On January 18, 1996, Major League Baseball owners unanimously approve interleague play for the 1997 season. The owners' vote, which called for each team to play 15 or 16 interleague games, breaks a 126-year tradition of teams only playing games within their league during the regular season.
In defending the move, acting MLB commissioner Bud Selig told reporters: “We have the greatest tradition in the world, but tradition shouldn’t be an albatross. This will be a tremendous success." He added he wasn't concerned if the World Series featured teams that had played each other during the regular season.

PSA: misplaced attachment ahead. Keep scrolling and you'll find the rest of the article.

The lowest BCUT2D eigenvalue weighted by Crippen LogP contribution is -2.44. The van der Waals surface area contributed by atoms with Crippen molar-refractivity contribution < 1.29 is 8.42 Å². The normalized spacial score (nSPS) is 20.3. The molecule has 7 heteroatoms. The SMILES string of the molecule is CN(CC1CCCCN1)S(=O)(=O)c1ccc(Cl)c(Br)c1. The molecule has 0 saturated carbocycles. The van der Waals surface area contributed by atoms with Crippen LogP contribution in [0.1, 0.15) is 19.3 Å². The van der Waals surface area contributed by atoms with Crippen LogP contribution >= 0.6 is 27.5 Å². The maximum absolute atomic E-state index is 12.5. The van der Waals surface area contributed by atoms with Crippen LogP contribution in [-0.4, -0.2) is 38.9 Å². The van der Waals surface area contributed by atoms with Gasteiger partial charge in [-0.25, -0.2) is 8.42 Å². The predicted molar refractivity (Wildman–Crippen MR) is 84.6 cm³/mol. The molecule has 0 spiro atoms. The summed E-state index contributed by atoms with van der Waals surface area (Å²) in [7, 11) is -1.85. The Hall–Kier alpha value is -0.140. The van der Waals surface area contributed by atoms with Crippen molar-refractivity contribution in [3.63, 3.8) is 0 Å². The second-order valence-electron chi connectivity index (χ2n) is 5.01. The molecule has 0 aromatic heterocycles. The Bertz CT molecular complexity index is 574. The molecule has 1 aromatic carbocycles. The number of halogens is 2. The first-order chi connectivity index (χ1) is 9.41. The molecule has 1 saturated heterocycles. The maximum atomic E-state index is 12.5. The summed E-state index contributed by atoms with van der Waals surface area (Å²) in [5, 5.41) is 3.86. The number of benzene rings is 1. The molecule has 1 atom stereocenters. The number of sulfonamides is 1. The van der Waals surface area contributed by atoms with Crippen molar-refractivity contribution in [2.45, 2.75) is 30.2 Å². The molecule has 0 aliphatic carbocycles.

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"There's nothing in the Constitution that forbids that," he said. "I remember sitting at the Super Bowl last year and watching San Francisco play San Diego, and somebody said they played last November. There was no less interest."
Some owners were initially skeptical of breaking tradition, but they all were swayed to make the big step. The MLB Players Association subsequently gave its approval. "[I]nterleague games deserve a hard look," MLB Players Association leader Don Fehr said.
Interleague play was proposed as early as 1933, by Chicago Cubs owner Bill Veeck. It was proposed again in 1973, when the American League adopted the designated hitter, but the plan was rejected by the National League.
On June 12, 1997, the San Francisco Giants beat the Texas Rangers, 4-3, in the first interleague game.